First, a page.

Fall feedings: If you only fertilize your lawn once a year, autumn is the best time to do it. In fact, your lawn would appreciate a light application of fertilizer in early fall and again in late fall.
Aerate: If you didn't aerate in spring and your lawn needs it, fall is a great time. Don't overlook the importance of aerating. It'll help your lawn thrive.
Continue mowing: As temperatures cool, your lawn will grow faster again. Keep mowing regularly through the end of the season.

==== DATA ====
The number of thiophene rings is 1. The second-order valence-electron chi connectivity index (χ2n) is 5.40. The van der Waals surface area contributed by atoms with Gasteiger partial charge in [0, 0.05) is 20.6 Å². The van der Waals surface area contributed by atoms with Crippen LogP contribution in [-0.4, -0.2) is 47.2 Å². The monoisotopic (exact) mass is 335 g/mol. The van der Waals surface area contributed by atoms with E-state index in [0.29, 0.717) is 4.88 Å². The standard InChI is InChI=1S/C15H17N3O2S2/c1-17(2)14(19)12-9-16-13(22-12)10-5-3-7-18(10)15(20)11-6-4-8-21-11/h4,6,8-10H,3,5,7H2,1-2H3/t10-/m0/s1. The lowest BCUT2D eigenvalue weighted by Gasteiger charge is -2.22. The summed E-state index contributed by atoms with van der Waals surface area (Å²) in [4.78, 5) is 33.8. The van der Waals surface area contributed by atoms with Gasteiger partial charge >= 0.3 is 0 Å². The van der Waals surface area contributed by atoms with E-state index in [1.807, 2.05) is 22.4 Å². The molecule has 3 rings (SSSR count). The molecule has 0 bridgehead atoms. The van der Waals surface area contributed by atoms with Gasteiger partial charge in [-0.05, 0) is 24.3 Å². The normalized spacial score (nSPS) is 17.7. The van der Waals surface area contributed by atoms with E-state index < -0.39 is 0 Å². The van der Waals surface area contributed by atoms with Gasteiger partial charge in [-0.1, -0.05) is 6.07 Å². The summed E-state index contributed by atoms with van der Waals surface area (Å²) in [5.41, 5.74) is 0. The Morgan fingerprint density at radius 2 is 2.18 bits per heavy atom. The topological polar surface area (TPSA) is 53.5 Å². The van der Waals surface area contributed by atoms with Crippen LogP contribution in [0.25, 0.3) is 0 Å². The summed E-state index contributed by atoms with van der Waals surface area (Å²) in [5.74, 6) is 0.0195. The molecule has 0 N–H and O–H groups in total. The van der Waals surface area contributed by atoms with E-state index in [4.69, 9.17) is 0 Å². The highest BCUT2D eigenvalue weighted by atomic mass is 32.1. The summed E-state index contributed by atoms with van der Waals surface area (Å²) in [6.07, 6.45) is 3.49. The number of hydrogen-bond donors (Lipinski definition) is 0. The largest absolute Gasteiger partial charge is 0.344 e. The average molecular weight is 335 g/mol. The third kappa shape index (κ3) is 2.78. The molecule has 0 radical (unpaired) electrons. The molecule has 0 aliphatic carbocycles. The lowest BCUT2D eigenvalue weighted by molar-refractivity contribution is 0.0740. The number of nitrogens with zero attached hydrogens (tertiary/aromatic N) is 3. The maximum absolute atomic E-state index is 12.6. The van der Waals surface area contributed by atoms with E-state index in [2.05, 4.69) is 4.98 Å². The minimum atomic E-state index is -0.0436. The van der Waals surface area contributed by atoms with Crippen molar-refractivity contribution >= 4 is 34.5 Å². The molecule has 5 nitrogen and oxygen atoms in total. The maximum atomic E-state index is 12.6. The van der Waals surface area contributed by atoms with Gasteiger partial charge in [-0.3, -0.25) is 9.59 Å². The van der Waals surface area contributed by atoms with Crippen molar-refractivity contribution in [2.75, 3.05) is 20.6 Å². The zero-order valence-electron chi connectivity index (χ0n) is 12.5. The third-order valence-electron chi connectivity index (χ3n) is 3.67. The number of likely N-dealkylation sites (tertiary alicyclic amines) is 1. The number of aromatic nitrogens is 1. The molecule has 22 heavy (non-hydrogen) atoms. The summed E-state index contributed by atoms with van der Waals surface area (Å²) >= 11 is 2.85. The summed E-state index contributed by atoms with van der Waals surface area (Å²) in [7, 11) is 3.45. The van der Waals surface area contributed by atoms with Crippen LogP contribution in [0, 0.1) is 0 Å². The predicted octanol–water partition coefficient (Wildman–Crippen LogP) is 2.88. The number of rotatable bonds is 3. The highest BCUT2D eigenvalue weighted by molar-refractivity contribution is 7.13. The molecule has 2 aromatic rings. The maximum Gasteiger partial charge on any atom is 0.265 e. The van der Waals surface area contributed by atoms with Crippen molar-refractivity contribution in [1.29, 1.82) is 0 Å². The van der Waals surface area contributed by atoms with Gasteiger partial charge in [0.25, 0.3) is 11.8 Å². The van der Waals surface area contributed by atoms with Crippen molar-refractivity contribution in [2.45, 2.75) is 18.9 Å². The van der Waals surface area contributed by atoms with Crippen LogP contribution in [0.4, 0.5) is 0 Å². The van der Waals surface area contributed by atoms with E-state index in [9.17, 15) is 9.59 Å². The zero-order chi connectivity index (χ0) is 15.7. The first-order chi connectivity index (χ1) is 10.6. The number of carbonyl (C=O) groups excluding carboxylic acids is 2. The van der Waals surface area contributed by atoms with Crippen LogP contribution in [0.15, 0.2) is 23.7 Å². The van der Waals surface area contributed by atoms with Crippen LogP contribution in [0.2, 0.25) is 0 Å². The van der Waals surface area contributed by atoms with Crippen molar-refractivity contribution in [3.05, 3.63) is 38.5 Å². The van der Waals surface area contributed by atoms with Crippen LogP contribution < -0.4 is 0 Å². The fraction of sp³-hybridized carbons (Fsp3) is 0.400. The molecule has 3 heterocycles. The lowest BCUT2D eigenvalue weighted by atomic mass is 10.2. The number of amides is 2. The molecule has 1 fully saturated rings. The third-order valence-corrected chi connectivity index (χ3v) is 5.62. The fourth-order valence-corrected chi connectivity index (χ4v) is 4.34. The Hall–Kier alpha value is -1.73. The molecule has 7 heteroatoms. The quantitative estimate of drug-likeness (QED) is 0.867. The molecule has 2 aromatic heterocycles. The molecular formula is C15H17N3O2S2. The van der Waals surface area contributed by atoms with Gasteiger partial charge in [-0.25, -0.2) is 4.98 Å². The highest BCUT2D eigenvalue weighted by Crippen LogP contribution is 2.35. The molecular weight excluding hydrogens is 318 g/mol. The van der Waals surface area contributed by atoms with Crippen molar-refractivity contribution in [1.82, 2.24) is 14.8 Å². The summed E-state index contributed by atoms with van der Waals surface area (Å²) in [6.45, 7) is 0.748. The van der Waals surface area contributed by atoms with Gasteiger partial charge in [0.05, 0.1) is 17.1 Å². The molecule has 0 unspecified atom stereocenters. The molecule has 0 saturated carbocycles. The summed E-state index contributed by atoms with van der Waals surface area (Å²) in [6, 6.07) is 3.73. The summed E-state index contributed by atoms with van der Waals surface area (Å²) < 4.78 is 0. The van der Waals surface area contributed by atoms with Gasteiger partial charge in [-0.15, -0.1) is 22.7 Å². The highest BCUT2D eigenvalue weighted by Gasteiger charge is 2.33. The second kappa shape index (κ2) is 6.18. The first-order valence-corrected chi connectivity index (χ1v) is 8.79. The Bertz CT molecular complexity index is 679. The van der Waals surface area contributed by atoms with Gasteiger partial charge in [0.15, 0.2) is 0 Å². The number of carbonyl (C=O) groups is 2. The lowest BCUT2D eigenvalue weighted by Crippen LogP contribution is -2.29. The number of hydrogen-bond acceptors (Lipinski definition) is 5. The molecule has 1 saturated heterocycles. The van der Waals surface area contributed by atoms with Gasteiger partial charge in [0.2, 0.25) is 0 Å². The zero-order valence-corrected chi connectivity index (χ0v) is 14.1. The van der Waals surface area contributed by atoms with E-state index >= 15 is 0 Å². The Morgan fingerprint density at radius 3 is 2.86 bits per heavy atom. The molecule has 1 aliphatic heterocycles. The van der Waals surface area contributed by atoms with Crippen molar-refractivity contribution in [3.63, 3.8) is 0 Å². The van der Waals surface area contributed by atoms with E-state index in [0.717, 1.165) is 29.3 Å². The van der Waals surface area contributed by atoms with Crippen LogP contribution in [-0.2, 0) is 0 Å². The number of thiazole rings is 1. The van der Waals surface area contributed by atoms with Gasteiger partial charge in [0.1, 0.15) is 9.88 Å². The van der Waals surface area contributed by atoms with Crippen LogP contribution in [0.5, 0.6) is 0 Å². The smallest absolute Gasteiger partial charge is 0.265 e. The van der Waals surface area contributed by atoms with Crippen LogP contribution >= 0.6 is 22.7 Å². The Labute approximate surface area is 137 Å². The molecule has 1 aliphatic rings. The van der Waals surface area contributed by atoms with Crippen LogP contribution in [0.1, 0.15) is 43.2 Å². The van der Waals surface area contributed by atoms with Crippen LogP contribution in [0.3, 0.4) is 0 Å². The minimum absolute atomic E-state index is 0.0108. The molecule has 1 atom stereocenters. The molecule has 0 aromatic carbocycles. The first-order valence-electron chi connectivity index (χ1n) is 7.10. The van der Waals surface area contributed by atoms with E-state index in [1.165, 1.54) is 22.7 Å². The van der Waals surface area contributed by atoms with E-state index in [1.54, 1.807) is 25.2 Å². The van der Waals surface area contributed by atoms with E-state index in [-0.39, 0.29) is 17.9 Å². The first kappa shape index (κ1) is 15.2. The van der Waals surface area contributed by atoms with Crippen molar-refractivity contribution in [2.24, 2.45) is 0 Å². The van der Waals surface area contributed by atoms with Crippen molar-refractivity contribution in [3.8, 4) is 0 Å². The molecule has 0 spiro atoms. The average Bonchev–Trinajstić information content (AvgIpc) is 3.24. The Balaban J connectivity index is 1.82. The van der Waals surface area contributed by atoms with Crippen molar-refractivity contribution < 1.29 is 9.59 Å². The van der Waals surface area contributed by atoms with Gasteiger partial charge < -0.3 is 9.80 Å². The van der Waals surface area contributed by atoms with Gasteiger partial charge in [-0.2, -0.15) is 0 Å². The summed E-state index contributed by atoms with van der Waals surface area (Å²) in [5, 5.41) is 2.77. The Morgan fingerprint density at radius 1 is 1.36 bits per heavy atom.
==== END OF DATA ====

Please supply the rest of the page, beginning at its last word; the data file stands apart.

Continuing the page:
Fall cleanup: Clean up fallen leaves. If you don't want to spend time raking them, run your lawn mower over your lawn two or three times. This will chop the leaves into fine pieces; they quickly decompose and add to your soil's structure. Or rake up and compost the fallen leaves.
Overseed your lawn: Most Pacific Northwest lawns will have cool-season grasses, so autumn the best time to overseed or grow a new lawn from scratch. Plan carefully; your new grass needs at least a month before your first average first frost so it can get established.
Attack perennial weeds: Most perennial lawn weeds, such as dandelions and ground ivy, are most susceptible to attack in fall. Treat them with a broadleaf herbicide (there are chemical and organic choices available) or pull them by hand.